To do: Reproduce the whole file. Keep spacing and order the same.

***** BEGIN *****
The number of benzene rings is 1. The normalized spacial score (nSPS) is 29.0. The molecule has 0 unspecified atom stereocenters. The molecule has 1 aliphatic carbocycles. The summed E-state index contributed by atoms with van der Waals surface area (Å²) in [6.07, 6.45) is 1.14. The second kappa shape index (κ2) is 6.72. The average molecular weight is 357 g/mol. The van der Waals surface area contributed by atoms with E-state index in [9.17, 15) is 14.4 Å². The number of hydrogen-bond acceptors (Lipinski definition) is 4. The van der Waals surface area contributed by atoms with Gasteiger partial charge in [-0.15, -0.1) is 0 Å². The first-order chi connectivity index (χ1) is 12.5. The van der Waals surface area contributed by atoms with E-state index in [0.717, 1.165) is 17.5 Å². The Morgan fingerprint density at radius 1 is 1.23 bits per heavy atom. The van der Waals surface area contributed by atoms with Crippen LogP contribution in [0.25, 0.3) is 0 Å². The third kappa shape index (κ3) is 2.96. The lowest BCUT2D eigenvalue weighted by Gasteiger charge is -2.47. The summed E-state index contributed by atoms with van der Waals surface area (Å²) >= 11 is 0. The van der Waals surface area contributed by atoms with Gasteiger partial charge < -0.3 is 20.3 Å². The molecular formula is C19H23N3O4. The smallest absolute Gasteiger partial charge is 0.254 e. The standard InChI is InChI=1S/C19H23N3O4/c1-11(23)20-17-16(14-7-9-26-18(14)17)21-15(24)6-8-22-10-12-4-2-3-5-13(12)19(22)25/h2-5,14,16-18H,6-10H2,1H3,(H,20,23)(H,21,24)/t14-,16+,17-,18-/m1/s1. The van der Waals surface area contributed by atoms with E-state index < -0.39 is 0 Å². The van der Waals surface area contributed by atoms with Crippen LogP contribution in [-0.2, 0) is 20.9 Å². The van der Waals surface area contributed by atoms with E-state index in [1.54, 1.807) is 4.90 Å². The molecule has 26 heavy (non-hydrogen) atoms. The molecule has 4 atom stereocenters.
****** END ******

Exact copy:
The number of benzene rings is 1. The normalized spacial score (nSPS) is 29.0. The molecule has 0 unspecified atom stereocenters. The molecule has 1 aliphatic carbocycles. The summed E-state index contributed by atoms with van der Waals surface area (Å²) in [6.07, 6.45) is 1.14. The second kappa shape index (κ2) is 6.72. The average molecular weight is 357 g/mol. The van der Waals surface area contributed by atoms with E-state index in [9.17, 15) is 14.4 Å². The number of hydrogen-bond acceptors (Lipinski definition) is 4. The van der Waals surface area contributed by atoms with Gasteiger partial charge in [-0.15, -0.1) is 0 Å². The first-order chi connectivity index (χ1) is 12.5. The van der Waals surface area contributed by atoms with E-state index in [0.717, 1.165) is 17.5 Å². The Morgan fingerprint density at radius 1 is 1.23 bits per heavy atom. The van der Waals surface area contributed by atoms with Crippen LogP contribution in [0.25, 0.3) is 0 Å². The third kappa shape index (κ3) is 2.96. The lowest BCUT2D eigenvalue weighted by Gasteiger charge is -2.47. The summed E-state index contributed by atoms with van der Waals surface area (Å²) >= 11 is 0. The van der Waals surface area contributed by atoms with Gasteiger partial charge < -0.3 is 20.3 Å². The molecular formula is C19H23N3O4. The smallest absolute Gasteiger partial charge is 0.254 e. The standard InChI is InChI=1S/C19H23N3O4/c1-11(23)20-17-16(14-7-9-26-18(14)17)21-15(24)6-8-22-10-12-4-2-3-5-13(12)19(22)25/h2-5,14,16-18H,6-10H2,1H3,(H,20,23)(H,21,24)/t14-,16+,17-,18-/m1/s1. The van der Waals surface area contributed by atoms with E-state index < -0.39 is 0 Å². The van der Waals surface area contributed by atoms with Crippen LogP contribution in [-0.2, 0) is 20.9 Å². The van der Waals surface area contributed by atoms with E-state index in [1.54, 1.807) is 4.90 Å². The molecule has 26 heavy (non-hydrogen) atoms. The molecule has 4 atom stereocenters.